75% triko, 25% ATF to stop it evaporating, stainless cuts like butter.
                          Where'd ya get your triko? I don't think it's sold anymore ....

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                          • #14
                            Further ruminations from drilling this stuff... Hmm, faster feed is not always the answer with SS, I am finding. I was feeding WAY too fast. The feed and pressure I settled on is not all that much. Slow, steady and even. Once I found that balance, my lever-advancing tailstock works beautifully in achieving this. As the depth increases, I've even found I can minutely slow the feed pressure to coarsen the pitch of the spiraling chip. Go faster, the chip doesn't have room to follow the drill flute and curls in on itself. That breaks the continuous chip, leads to more heat on the drill and possibility of galling. As I go deeper into the bore, I try and let up a little. The chip remains continuous in most cases.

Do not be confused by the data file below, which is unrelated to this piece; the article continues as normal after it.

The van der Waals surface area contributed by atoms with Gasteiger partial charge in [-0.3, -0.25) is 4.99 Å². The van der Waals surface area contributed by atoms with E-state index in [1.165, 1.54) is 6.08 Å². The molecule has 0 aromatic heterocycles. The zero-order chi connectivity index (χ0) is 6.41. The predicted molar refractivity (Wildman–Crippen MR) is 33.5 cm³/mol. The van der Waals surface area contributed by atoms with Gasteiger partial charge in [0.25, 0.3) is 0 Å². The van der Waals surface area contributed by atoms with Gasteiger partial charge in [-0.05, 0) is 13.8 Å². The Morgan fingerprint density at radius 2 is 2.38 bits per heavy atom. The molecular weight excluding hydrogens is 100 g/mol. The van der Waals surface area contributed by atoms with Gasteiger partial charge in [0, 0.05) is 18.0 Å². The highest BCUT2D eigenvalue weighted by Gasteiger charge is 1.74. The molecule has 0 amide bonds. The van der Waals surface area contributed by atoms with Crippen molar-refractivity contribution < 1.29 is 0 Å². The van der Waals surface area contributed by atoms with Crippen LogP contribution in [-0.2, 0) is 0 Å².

Other point of note: It is actually detrimental to clear the drill from the work even in deep holes. I started this way, thinking it would be a chance to cool the drill and re-lubricate the point. I was careful not to dwell---but to change from feeding to reversing the drill in one, quick motion. All I've really found is a tendency to gall the split-point of the drill. Counterintuitively, the heat is also more pronounced when I drill in two passes.
                            Last edited by Arthur.Marks; 01-20-2012, 09:01 PM.